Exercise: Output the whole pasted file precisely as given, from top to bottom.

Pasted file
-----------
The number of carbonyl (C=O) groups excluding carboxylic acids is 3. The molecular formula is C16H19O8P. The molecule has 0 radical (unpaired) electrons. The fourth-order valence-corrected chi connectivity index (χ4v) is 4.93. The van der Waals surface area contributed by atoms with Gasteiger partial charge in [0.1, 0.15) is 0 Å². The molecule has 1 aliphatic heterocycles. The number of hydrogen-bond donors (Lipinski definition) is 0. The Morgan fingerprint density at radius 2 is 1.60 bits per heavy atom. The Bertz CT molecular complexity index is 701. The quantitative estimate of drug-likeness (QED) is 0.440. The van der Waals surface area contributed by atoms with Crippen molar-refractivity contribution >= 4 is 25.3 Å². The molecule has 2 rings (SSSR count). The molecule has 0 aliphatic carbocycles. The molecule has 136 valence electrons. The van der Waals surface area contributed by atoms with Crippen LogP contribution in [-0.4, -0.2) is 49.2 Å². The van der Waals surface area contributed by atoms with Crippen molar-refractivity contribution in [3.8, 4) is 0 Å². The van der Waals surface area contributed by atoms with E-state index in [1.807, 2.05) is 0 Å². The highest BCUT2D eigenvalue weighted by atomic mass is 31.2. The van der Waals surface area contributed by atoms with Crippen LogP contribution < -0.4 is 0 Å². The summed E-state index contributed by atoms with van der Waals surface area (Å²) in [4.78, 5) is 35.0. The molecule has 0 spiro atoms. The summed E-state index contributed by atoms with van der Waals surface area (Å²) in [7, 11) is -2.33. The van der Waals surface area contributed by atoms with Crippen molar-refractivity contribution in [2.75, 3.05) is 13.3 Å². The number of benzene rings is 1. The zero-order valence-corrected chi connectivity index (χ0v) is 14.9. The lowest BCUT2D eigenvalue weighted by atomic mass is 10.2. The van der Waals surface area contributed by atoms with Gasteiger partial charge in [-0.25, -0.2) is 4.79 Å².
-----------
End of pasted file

The number of carbonyl (C=O) groups excluding carboxylic acids is 3. The molecular formula is C16H19O8P. The molecule has 0 radical (unpaired) electrons. The fourth-order valence-corrected chi connectivity index (χ4v) is 4.93. The van der Waals surface area contributed by atoms with Gasteiger partial charge in [0.1, 0.15) is 0 Å². The molecule has 1 aliphatic heterocycles. The number of hydrogen-bond donors (Lipinski definition) is 0. The Morgan fingerprint density at radius 2 is 1.60 bits per heavy atom. The Bertz CT molecular complexity index is 701. The quantitative estimate of drug-likeness (QED) is 0.440. The van der Waals surface area contributed by atoms with Crippen molar-refractivity contribution >= 4 is 25.3 Å². The molecule has 2 rings (SSSR count). The molecule has 0 aliphatic carbocycles. The molecule has 136 valence electrons. The van der Waals surface area contributed by atoms with Crippen LogP contribution in [-0.4, -0.2) is 49.2 Å². The van der Waals surface area contributed by atoms with Crippen molar-refractivity contribution in [3.8, 4) is 0 Å². The van der Waals surface area contributed by atoms with E-state index in [1.807, 2.05) is 0 Å². The highest BCUT2D eigenvalue weighted by atomic mass is 31.2. The van der Waals surface area contributed by atoms with Crippen LogP contribution < -0.4 is 0 Å². The summed E-state index contributed by atoms with van der Waals surface area (Å²) in [4.78, 5) is 35.0. The molecule has 0 spiro atoms. The summed E-state index contributed by atoms with van der Waals surface area (Å²) in [7, 11) is -2.33. The van der Waals surface area contributed by atoms with Crippen molar-refractivity contribution in [2.75, 3.05) is 13.3 Å². The number of benzene rings is 1. The zero-order valence-corrected chi connectivity index (χ0v) is 14.9. The lowest BCUT2D eigenvalue weighted by atomic mass is 10.2. The van der Waals surface area contributed by atoms with Gasteiger partial charge in [-0.25, -0.2) is 4.79 Å².